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Re: Software fault forces Ford recall
Note that I wasn't quite proposing two (equivalent) syntaxes.
The C-like syntax would go through a preprocessor and be
(possibly invisibly) converted to the standard occam syntax,
which would therefore be more fundamental and be a standard
for all derivative syntaxes.
>From owner-occam-com-out@xxxxxxxxx Mon Dec 18 04:34:26 2000
Date: Mon, 18 Dec 2000 07:24:12 EST
Subject: Re: Software fault forces Ford recall
To: P.H.Welch@xxxxxxxxx, occam-com@xxxxxxxxx
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In a message dated 12/18/00 12:00:19 GMT Standard Time, P.H.Welch@xxxxxxxxx
> I suggest that both concrete syntaxes (syntaces?) be allowed. We could
> have a flag to the compiler to say which one to expect - or maybe that
> could be deduced fairly quickly and automatically?
Please don't underestimate the problems of having a language
with two syntaxes (inability to share code, two manuals, two sets
of training material, etc., etc.)
Also, with the occam experience to focus our hindsight, it should be
very clear that the problems of introducing *any* new language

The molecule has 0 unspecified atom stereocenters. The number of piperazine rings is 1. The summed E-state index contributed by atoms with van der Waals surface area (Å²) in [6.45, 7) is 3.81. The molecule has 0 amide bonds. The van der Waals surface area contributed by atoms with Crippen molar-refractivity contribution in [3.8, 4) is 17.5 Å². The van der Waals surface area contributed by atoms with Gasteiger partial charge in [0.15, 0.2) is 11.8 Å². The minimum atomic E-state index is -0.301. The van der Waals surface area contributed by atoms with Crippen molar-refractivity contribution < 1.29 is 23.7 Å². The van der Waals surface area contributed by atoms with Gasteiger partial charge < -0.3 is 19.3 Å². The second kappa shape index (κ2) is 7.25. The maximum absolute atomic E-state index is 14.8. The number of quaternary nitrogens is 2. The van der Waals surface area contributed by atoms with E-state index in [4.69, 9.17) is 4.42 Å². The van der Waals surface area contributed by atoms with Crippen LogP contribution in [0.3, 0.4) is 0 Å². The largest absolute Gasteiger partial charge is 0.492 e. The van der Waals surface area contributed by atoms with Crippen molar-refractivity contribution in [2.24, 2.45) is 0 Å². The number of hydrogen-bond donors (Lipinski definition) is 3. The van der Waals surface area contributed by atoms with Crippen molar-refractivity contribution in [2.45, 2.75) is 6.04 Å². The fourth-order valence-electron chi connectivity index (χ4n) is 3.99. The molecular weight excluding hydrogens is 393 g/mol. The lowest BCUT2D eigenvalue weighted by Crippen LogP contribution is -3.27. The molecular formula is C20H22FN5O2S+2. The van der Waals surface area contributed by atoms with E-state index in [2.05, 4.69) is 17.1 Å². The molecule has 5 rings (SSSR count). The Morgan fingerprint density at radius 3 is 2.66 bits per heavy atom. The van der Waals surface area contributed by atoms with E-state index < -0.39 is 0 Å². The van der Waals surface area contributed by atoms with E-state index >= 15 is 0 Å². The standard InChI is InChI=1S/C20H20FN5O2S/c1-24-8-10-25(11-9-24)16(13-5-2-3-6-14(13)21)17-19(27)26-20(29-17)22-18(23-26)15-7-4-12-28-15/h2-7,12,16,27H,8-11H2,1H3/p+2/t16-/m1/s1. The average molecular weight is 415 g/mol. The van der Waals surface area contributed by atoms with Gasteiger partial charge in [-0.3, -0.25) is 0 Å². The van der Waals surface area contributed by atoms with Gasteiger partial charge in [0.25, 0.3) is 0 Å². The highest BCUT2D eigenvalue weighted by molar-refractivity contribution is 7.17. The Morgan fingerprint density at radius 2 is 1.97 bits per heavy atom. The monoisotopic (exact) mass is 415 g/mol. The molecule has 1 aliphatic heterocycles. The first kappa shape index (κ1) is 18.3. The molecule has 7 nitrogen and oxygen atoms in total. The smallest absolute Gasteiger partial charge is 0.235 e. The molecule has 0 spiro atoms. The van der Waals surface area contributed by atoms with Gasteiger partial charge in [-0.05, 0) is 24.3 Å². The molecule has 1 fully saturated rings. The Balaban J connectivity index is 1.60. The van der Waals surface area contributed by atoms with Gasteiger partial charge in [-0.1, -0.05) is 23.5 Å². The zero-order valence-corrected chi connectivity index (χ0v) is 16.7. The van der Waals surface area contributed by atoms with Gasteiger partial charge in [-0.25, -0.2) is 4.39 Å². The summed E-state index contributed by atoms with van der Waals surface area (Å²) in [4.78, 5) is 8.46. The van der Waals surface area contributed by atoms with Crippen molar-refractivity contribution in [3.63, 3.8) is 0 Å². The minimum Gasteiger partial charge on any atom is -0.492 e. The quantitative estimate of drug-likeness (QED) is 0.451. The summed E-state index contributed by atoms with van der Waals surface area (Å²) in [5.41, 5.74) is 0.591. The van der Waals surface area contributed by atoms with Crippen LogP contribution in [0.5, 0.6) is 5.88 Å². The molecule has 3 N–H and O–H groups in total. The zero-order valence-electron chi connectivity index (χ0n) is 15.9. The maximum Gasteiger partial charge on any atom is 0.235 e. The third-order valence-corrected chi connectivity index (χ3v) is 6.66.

to an uncaring world are truly awesome.
Although it only covers a fraction of the syntax, so not all of the
occam2 syntax and sematics problems have been addressed, the
Handel-C language already exists, has many users, and is being
pushed towards standardisation. If you do go ahead, it would be
nice, eventually to have just one C-like syntax for occam around!
Whatever your feelings about occam syntax, its ideas are clearly
right and we have found that users do take readily to the C-like syntax
of our occam-like language. There are now 110+ people employed in
the company exploiting Handel-C and some wonderful customer
validation, so something must be right somewhere.
With the best will in the world towards occam, I have agreed for
years with Tony Hoare's assertion that "occam really should have
Prof. Ian Page,
Founder, Celoxica Plc, (formerly ESL Ltd.)
8 Milton Park, Abingdon, Oxfordshire OX14 4RT